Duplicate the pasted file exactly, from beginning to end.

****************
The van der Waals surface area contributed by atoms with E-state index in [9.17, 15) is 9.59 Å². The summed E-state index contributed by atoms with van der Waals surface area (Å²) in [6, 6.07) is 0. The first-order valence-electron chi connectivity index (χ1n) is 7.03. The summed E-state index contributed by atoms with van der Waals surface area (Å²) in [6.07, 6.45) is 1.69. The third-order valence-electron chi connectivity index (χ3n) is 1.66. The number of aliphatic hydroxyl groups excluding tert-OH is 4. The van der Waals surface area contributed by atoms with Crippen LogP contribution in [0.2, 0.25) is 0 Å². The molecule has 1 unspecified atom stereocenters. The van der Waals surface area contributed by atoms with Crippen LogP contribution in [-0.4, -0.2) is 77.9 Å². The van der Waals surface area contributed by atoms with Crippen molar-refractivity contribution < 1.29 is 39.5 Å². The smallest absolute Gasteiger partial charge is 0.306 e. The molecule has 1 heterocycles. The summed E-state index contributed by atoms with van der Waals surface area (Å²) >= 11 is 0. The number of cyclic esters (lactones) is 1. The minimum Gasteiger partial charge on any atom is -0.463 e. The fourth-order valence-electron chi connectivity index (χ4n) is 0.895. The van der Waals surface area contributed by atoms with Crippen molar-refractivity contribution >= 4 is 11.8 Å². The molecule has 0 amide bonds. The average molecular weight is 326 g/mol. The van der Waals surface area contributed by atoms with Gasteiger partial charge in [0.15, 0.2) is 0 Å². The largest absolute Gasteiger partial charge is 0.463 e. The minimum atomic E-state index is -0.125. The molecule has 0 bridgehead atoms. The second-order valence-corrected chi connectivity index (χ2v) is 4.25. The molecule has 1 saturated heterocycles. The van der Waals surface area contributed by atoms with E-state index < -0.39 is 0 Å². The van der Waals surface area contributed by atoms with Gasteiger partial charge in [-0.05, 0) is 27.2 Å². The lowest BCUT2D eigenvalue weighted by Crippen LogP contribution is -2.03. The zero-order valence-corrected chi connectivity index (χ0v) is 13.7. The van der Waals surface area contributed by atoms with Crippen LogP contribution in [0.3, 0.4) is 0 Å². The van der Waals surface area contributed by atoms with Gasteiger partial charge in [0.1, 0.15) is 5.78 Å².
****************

The van der Waals surface area contributed by atoms with E-state index in [9.17, 15) is 9.59 Å². The summed E-state index contributed by atoms with van der Waals surface area (Å²) in [6, 6.07) is 0. The first-order valence-electron chi connectivity index (χ1n) is 7.03. The summed E-state index contributed by atoms with van der Waals surface area (Å²) in [6.07, 6.45) is 1.69. The third-order valence-electron chi connectivity index (χ3n) is 1.66. The number of aliphatic hydroxyl groups excluding tert-OH is 4. The van der Waals surface area contributed by atoms with Crippen LogP contribution in [0.2, 0.25) is 0 Å². The molecule has 1 unspecified atom stereocenters. The van der Waals surface area contributed by atoms with Crippen LogP contribution in [-0.4, -0.2) is 77.9 Å². The van der Waals surface area contributed by atoms with Crippen molar-refractivity contribution < 1.29 is 39.5 Å². The smallest absolute Gasteiger partial charge is 0.306 e. The molecule has 1 heterocycles. The summed E-state index contributed by atoms with van der Waals surface area (Å²) >= 11 is 0. The number of cyclic esters (lactones) is 1. The minimum Gasteiger partial charge on any atom is -0.463 e. The fourth-order valence-electron chi connectivity index (χ4n) is 0.895. The van der Waals surface area contributed by atoms with Crippen molar-refractivity contribution >= 4 is 11.8 Å². The molecule has 0 amide bonds. The average molecular weight is 326 g/mol. The van der Waals surface area contributed by atoms with Gasteiger partial charge in [0.15, 0.2) is 0 Å². The largest absolute Gasteiger partial charge is 0.463 e. The minimum atomic E-state index is -0.125. The molecule has 0 bridgehead atoms. The second-order valence-corrected chi connectivity index (χ2v) is 4.25. The molecule has 1 saturated heterocycles. The van der Waals surface area contributed by atoms with E-state index < -0.39 is 0 Å². The van der Waals surface area contributed by atoms with Gasteiger partial charge in [-0.05, 0) is 27.2 Å². The lowest BCUT2D eigenvalue weighted by Crippen LogP contribution is -2.03. The zero-order valence-corrected chi connectivity index (χ0v) is 13.7. The van der Waals surface area contributed by atoms with Crippen LogP contribution in [0.3, 0.4) is 0 Å². The van der Waals surface area contributed by atoms with Gasteiger partial charge in [0.1, 0.15) is 5.78 Å².